• Michael B. Walling

Does a Will go to Probate? - Michigan

Updated: Oct 9, 2019

Ask the Attorney


QUESTION: My Mother just passed away. She had a Will done but I am being told I have go through the Probate Court. I thought you didn’t have to go through probate if you had a Will; is that right?


ANSWER: This is one of the most common questions that I receive. Unfortunately, the answer is no; a Will does not avoid probate. An old saying is that a Will is a “ticket” to probate. Which remains true today. Two of the main reasons for having a Will prepared are to direct who gets your assets when you die and to appoint who will administer your estate. These are very important. As such, a Will is a very important document to have, but one thing it does not do is avoid probate.


However, in most cases probate is a much simpler process than it used to be. The old horror stories of probate consuming all of the assets and leaving the children penniless are few and far between now. Besides, we don’t even know if you have to open a traditional probate, or if you can use one of the much quicker “Small Estate” proceedings, or if you even have to go to probate at all. It depends on the type of assets, the value, and how they are titled.


If the balance of the estate, after paying funeral and burial expenses, is $23,000 or less, there are two small estate proceedings that could be used which are significantly less work and much quicker than a traditional probate. If the estate consists only of automobiles, and the total value of the automobiles do not exceed $60,000, then you can go to the Secretary of State’s Office and the title(s) can be transferred directly to the heirs without the need for probate. If the assets were joint titled with another person, then the assets may pass to the other person under the survivorship laws without the need for probate. However, in the case of joint titling, the asset must be titled properly for the survivorship function to work. I have seen many deeds prepared by persons other than attorneys that were done incorrectly and as a result, the property had to go through probate.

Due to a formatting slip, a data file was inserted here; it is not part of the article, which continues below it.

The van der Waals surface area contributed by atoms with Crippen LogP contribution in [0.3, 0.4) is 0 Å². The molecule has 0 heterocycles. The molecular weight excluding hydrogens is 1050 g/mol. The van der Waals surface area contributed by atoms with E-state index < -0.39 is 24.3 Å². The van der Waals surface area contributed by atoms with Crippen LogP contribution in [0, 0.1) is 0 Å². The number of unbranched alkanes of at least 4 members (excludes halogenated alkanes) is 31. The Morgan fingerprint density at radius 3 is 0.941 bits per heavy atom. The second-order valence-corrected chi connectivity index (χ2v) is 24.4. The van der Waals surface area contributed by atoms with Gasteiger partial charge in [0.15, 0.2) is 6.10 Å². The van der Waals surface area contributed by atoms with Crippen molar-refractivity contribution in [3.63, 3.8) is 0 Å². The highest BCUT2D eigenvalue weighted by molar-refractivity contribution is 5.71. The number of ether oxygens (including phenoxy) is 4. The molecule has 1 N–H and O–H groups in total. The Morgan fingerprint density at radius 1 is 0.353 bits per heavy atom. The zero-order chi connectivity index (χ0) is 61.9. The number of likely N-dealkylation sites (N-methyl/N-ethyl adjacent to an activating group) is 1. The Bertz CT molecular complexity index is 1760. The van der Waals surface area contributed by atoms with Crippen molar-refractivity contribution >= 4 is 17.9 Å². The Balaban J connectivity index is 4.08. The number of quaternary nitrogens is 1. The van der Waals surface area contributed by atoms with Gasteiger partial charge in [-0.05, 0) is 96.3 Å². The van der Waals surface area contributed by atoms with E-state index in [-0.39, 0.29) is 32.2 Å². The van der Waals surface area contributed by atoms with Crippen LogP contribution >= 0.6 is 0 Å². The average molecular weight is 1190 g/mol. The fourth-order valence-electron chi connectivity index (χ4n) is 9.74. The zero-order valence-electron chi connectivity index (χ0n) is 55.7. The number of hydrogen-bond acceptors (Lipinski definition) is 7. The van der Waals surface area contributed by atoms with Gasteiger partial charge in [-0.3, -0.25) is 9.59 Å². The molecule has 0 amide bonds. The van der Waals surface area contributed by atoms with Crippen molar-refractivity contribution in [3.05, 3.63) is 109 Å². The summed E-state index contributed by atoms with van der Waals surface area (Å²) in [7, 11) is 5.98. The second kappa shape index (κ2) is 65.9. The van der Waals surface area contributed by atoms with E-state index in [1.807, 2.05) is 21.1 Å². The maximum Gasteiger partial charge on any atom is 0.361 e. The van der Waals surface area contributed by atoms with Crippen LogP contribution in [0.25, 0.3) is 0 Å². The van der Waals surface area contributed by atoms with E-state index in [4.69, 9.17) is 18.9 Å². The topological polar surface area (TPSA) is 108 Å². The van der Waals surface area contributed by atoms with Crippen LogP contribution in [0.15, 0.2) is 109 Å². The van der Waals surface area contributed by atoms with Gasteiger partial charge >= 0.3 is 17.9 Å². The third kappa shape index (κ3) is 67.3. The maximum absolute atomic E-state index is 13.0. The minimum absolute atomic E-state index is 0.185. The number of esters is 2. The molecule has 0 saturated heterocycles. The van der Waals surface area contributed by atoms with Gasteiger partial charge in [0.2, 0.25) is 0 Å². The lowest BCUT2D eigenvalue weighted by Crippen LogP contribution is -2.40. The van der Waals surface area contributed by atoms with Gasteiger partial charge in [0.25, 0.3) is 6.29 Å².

I would suggest you see an attorney who handles probate estates. He or she can advise you of your options under the law. Keep in mind for your own estate planning needs that a Trust may be a better option for you than a Will. A Trust will avoid probate if it is done properly.


Michael B. Walling is an Elder Law & Estate Planning attorney with an advanced Master of Laws degree. He manages the Elder Law Center and law firm of Michael B. Walling, PLC. He has offices in Battle Creek and Portage, Michigan. Mr. Walling is also a Part-Time Professor at Western Michigan University.

This column is intended for general information purposes only and should not be considered as legal advice to any particular person.

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